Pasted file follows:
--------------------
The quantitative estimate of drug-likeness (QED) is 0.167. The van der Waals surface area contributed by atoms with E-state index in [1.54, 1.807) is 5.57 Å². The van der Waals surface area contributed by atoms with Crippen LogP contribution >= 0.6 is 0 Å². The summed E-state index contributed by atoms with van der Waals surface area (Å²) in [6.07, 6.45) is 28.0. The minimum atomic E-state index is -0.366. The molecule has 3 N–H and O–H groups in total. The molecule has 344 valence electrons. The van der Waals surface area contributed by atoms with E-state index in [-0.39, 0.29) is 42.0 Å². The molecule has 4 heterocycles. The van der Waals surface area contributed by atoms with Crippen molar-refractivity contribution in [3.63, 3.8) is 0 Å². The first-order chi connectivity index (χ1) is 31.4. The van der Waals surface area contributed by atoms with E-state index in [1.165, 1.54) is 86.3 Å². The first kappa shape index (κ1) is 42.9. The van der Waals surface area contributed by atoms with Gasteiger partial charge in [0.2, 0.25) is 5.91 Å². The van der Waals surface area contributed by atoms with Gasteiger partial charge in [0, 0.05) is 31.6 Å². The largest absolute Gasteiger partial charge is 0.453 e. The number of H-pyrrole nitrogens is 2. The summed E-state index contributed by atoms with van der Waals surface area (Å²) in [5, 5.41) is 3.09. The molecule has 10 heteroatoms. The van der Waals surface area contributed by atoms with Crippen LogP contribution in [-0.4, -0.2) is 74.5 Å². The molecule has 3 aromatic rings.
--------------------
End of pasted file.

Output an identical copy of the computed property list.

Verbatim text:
The quantitative estimate of drug-likeness (QED) is 0.167. The van der Waals surface area contributed by atoms with E-state index in [1.54, 1.807) is 5.57 Å². The van der Waals surface area contributed by atoms with Crippen LogP contribution >= 0.6 is 0 Å². The summed E-state index contributed by atoms with van der Waals surface area (Å²) in [6.07, 6.45) is 28.0. The minimum atomic E-state index is -0.366. The molecule has 3 N–H and O–H groups in total. The molecule has 344 valence electrons. The van der Waals surface area contributed by atoms with E-state index in [-0.39, 0.29) is 42.0 Å². The molecule has 4 heterocycles. The van der Waals surface area contributed by atoms with Crippen molar-refractivity contribution in [3.63, 3.8) is 0 Å². The first-order chi connectivity index (χ1) is 31.4. The van der Waals surface area contributed by atoms with E-state index in [1.165, 1.54) is 86.3 Å². The first kappa shape index (κ1) is 42.9. The van der Waals surface area contributed by atoms with Gasteiger partial charge in [0.2, 0.25) is 5.91 Å². The van der Waals surface area contributed by atoms with Gasteiger partial charge in [0, 0.05) is 31.6 Å². The largest absolute Gasteiger partial charge is 0.453 e. The number of H-pyrrole nitrogens is 2. The summed E-state index contributed by atoms with van der Waals surface area (Å²) in [5, 5.41) is 3.09. The molecule has 10 heteroatoms. The van der Waals surface area contributed by atoms with Crippen LogP contribution in [-0.4, -0.2) is 74.5 Å². The molecule has 3 aromatic rings.